Plus, new in our Craft Section, Nuala O’Connor takes stock of her career and what it means to be a published writer, Beth Kephart considers the fear that no one will care about the books we write, and Jody Keisner looks at small moments and beautiful things. If you have not yet explored our extensive collection of excellent craft content, you are in for a treat.
Stay safe and healthy, and enjoy our new issue.
April 17, 2020 § 9 Comments
Amy Roost, the editor of the Fury anthology, and I had a shared interest in promoting an integrative approach to graduate studies in clinical psychology. I shared with her my passion for including the latest neuroscience research into treatment, especially treatment of trauma. I argued that our expanded ability to work with so-called “unconscious” reactivity helped the body, as well as the mind, to heal. Amy had already begun gathering women’s personal experiences and reactions to the then-recent,Trump election, and asked if I might want to contribute to an anthology she was editing. I told her it sounded intriguing and I would think about it. What I didn’t tell her was that I had a big dilemma to resolve before doing any such thing.
As a professional psychologist I was trained to leave myself, my personal beliefs and my biases out of any conversation with clients, potential clients, or the general public. My modus operandi was to remain neutral – at least on the “outside.” Going public with my views could jeopardize this. But a group of psychiatrists and other mental health professionals around the nation had already gone public with their views about Trump’s personality issues, going so far as to suggest he suffers from a Narcissistic Personality Disorder. Though confidentiality is one of the hallmark ethical principles of mental health care, these professionals also felt duty-bound to warn the public about the dangers of having someone like this in a leadership position, no less the presidency of the United States. They succeeded in validating what many already knew: that our new president would put his own needs before those of the country.
I resolved that the public would benefit from understanding some of the principles underlying what we see and hear every day in the new Trump world. While remaining true to my professional ethics, I realized I could share a trauma injury/recovery model I had been using in my practice on a daily basis, mostly with women. The “Polyvagal” Model informs us that when we perceive a threat, real or imagined, our nervous systems go into fight or flight. Hundreds of changes occur instantly but outside of consciousness, as our body activates to fight the threat or run away. This normal response only becomes traumatic when we can neither fight nor flee. Being trapped and helpless triggers another part of the nervous system that calms everything down, presumably to preserve energy, but can lead to utter immobilization, dissociation, numbness, and depression, especially if the threat(s) is chronic. Sharing this model, then, might offer another lens for viewing what was happening not only to us as American citizens, but to President Trump himself, and at the same time possibly map out a path to recovery.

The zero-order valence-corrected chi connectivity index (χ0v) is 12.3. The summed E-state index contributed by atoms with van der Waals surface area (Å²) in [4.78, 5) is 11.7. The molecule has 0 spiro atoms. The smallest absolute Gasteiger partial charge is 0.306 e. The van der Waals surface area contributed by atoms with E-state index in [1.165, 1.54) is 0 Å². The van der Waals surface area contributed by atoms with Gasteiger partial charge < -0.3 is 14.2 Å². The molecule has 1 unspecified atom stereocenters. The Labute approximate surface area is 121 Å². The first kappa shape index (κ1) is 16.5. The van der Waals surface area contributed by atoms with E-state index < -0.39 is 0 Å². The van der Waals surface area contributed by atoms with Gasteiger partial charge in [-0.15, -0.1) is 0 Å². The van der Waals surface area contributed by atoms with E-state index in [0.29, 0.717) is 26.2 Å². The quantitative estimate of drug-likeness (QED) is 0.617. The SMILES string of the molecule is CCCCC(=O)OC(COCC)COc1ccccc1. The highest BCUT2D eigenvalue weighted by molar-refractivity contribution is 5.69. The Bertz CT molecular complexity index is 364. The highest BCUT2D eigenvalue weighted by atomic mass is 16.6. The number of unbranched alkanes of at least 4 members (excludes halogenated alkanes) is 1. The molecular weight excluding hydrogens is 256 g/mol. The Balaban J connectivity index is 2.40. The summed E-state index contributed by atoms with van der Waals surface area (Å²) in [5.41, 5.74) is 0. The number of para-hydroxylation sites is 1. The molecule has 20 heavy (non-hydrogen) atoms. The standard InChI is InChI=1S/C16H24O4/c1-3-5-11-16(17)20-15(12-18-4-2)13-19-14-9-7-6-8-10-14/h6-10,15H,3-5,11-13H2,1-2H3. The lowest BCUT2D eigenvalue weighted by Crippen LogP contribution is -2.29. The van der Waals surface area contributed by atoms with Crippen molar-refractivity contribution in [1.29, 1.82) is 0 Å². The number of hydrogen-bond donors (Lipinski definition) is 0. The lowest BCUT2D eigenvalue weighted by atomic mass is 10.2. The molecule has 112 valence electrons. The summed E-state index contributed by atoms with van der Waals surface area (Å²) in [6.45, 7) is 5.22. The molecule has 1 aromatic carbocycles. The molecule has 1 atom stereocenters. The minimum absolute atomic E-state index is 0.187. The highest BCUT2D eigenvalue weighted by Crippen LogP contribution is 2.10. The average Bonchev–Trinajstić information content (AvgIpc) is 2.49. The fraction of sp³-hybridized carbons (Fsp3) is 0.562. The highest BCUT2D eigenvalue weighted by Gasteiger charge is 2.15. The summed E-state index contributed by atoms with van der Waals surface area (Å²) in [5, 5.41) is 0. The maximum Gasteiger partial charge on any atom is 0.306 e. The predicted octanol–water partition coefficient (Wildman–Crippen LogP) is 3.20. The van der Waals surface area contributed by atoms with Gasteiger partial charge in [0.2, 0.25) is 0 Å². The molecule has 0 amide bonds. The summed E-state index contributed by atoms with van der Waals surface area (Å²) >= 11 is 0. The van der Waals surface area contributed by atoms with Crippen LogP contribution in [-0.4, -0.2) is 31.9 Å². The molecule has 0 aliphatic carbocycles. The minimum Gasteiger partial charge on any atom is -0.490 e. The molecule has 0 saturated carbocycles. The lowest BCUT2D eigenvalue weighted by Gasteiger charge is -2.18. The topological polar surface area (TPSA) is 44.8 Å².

I wrote out the theory and how it might be showing itself on us right now. But I got bogged down in professional jargon. Try as I might to wade through the complexities, I couldn’t whittle down my thoughts enough to be readable or relatable. When an editor read it, she essentially tore it apart, accusing me of being too abstract, avoiding my own feelings and seeming too sympathetic to Donald Trump. Usually this kind of criticism makes me shrink, but I had to laugh because she was right. Despite my professional reserve, I had to come clean with why I felt this was important to say out loud, and what drove me to say it in the first place. So I finally found a way to talk about myself, illustrating how I had once reacted to a debilitating threat. In this way I could demonstrate how the model worked and not just preach about it. Very humbling but very valuable!
Finally, I was able to end the essay as most research papers are concluded, not with certainties or predictions about the future, but with suggestions for how this model can help us understand why we do some of the things we do, and from there, be able to generate more creative solutions for change. Spreading understanding and helping people find solutions that work for them was my ethical imperative after all, and might even contribute to our ending the cycle of trauma-based reactivity under which we’ve all been suffering.